heap = [first_entry]
    # location is a dictionary that tracks the location of each entry
    location = {first_entry:0}
    # dist_so_far is the frontier. A mapping of nodes we've explored
    # and the shortest paths we've seen so far to get there
    dist_so_far = {node:first_entry}
    # this is nodes we've fully explored
    final_dist = {}
    while len(dist_so_far) > 0:
        # find the closest un-explored node
        w = heappopmin(heap, location)
        # a stupid little optimization
        node = w[1]
        dist = w[0]

        # lock it down!
        del dist_so_far[node]
        # final_dist[node] = (dist, node, w.parent)
        final_dist[node] = w
        # look at its neighbors
        for x in graph[node]:
            # but only those that haven't been locked down
            if x not in final_dist:
                # for the marvel graph, dist is tuple
                # and graph[node][x] is just a number
                new_dist = add_dist(graph[node][x], dist)
                new_entry = (new_dist, x, node)
                if x not in dist_so_far:
                    # we haven't see this yet
                    # so add to the heap and the dictionary
                    dist_so_far[x] = new_entry
                    insert_heap(heap, new_entry, location)
                # this comparision uses the fact that
                # tuples are comparable
                elif new_entry < dist_so_far[x]:
                    # the new distance is less then the 
                    # best known
                    # and then add a new entry
                    # for this node
                    decrease_val(heap, location, dist_so_far[x], new_entry)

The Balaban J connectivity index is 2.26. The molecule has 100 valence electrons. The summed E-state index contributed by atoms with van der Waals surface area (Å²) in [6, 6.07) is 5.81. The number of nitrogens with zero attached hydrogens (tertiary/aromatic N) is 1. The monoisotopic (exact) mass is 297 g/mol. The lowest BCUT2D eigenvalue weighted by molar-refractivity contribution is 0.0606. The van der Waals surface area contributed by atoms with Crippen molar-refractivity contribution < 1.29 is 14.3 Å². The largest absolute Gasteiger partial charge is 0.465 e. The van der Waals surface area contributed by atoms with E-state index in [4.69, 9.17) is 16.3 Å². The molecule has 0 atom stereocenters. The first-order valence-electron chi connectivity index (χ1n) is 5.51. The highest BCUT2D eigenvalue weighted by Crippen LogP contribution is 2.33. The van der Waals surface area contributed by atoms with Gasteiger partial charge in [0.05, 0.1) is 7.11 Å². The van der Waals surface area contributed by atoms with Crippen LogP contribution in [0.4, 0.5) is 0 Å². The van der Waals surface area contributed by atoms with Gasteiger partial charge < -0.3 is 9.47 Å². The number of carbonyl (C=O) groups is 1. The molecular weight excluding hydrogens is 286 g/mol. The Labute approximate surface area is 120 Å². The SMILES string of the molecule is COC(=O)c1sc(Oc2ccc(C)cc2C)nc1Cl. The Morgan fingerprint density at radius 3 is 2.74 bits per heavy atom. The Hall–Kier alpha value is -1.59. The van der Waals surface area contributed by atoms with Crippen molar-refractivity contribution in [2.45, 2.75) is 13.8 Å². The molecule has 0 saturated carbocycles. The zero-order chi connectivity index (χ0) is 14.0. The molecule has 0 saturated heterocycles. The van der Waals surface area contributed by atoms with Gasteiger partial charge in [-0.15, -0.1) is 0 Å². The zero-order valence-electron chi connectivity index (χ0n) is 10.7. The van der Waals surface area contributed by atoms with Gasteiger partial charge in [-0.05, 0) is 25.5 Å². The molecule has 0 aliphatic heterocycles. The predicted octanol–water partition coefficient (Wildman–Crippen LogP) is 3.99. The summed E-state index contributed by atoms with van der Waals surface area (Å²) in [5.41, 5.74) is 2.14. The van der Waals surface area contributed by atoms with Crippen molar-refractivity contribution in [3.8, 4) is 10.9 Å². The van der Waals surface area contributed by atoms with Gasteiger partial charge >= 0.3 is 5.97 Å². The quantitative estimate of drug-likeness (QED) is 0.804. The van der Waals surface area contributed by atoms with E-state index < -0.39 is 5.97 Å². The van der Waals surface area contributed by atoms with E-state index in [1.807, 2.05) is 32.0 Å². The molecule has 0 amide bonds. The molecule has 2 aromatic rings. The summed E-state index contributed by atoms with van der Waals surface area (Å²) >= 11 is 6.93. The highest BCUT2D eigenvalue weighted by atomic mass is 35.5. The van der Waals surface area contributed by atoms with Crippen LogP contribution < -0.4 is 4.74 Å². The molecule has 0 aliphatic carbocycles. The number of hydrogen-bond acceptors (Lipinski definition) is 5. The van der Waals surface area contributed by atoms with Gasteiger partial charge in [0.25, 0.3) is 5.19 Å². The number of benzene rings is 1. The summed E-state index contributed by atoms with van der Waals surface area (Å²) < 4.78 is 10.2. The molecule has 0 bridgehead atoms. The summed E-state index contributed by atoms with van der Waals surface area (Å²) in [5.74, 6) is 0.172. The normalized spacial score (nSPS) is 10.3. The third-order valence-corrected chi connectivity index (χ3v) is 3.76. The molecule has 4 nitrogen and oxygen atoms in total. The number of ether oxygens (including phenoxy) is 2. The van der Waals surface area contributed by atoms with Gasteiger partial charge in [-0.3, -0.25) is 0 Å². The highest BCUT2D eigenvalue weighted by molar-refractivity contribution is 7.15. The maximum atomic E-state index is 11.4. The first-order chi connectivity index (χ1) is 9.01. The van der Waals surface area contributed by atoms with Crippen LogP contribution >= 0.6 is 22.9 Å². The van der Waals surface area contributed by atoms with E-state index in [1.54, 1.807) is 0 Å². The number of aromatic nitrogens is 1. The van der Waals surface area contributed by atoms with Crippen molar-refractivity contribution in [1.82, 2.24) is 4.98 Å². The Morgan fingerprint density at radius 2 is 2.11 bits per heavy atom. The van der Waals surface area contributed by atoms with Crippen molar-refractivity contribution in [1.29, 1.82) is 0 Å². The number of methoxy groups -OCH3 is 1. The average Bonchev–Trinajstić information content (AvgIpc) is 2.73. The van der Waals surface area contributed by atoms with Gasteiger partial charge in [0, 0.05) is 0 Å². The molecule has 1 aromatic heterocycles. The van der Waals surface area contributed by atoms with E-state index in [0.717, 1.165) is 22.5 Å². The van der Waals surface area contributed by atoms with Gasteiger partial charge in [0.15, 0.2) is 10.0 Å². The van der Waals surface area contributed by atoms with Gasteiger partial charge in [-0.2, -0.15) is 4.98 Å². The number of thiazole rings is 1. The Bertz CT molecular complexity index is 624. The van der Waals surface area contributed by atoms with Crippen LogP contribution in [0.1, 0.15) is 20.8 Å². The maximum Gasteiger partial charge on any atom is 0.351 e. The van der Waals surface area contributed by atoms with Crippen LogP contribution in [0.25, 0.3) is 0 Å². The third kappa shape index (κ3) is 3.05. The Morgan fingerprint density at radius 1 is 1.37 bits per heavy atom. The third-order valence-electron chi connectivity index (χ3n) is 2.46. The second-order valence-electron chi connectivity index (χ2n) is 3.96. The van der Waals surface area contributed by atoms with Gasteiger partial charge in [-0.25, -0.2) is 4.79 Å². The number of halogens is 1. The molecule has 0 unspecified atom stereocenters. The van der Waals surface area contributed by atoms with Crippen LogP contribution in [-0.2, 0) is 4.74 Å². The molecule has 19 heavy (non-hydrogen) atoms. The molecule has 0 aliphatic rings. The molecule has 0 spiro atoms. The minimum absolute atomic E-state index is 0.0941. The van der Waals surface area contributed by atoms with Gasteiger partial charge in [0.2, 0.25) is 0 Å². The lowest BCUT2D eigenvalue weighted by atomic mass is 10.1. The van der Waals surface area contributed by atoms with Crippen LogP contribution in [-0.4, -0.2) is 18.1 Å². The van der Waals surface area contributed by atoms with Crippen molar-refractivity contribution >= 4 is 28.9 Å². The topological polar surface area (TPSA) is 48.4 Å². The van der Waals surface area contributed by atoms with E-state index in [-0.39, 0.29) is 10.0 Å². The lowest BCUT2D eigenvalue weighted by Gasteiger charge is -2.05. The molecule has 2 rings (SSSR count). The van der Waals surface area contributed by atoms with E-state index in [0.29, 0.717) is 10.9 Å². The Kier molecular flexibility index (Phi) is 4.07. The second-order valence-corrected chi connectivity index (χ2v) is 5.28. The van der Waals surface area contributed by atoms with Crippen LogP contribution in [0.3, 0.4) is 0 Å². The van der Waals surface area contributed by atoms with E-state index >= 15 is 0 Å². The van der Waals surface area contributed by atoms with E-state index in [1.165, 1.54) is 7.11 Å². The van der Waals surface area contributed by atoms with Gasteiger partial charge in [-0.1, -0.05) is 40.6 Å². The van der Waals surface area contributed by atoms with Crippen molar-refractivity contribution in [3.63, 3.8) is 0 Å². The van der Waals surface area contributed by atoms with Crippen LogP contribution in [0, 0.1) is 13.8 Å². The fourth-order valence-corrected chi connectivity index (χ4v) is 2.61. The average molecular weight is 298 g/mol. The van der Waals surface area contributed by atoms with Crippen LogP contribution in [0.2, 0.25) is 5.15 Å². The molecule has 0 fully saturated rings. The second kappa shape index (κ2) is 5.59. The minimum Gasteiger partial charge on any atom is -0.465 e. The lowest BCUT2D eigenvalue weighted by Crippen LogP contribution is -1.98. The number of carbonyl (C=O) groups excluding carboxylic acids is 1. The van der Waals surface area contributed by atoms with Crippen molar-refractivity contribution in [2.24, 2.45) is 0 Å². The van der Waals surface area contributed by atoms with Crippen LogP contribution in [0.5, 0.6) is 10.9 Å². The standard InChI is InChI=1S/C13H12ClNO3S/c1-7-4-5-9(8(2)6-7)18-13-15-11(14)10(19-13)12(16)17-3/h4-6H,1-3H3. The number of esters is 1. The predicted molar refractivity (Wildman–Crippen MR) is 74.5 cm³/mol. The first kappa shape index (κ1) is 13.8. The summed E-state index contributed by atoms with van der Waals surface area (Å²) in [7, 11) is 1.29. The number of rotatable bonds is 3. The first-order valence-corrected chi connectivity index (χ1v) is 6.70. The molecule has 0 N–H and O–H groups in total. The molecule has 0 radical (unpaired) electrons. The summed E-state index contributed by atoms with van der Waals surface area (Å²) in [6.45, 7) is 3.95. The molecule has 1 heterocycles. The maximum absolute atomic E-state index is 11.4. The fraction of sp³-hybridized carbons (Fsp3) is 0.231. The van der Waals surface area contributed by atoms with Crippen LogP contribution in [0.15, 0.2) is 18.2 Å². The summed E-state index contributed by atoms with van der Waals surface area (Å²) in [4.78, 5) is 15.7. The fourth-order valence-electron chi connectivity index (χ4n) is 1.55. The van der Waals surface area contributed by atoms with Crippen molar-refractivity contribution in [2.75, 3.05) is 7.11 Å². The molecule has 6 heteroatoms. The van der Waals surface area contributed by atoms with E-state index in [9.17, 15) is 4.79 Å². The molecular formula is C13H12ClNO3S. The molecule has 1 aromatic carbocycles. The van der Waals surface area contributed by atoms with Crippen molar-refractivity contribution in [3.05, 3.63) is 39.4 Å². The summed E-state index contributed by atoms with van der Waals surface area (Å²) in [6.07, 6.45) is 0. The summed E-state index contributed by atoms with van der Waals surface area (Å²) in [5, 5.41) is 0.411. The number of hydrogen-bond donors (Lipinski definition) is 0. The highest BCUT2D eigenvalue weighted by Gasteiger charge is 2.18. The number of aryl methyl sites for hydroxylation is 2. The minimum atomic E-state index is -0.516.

dist_so_far[x] = new_entry
    return final_dist

# given a `dist` object (a mapping of a node to the shortest distance
# to that node and its parent) and a `target` node, return the path
# needed to get to the target
def get_parent(pair): return pair[2]
def find_path(dist, target):
    node = target
    path = [target]
    while True:
        prev = get_parent(dist[node])
        if prev is None:
            # We've rached our target, so return 
            # the path
            return path
        path.append(prev)
        node = prev


# a list to store my answers in
answers = [] #store a tuple ((char1, char2), (char_path, hop_dist))

# the characters that the problem asks us to look at
chars = ['SPIDER-MAN/PETER PAR',
         'GREEN GOBLIN/NORMAN ',
         'WOLVERINE/LOGAN ',
         'PROFESSOR X/CHARLES ', 
         'CAPTAIN AMERICA']

for char1 in chars:
    # calculate the distance to each other character
    char_dist = dijkstra(charG, char1)
    # and calculate the hops required
    hop_dist = bfs(charG, char1)

    for char2 in char_dist:
        if char1 == char2:
            continue
        char_path = find_path(char_dist, char2)
        hop_path = find_path(hop_dist, char2)
        # if the weighted path is longer then the hop path, we need
        # to save it
        if len(char_path) > len(hop_path):
            answers.append(((char1, char2), (char_path, hop_path)))

# and now we print out the answer
print len(answers)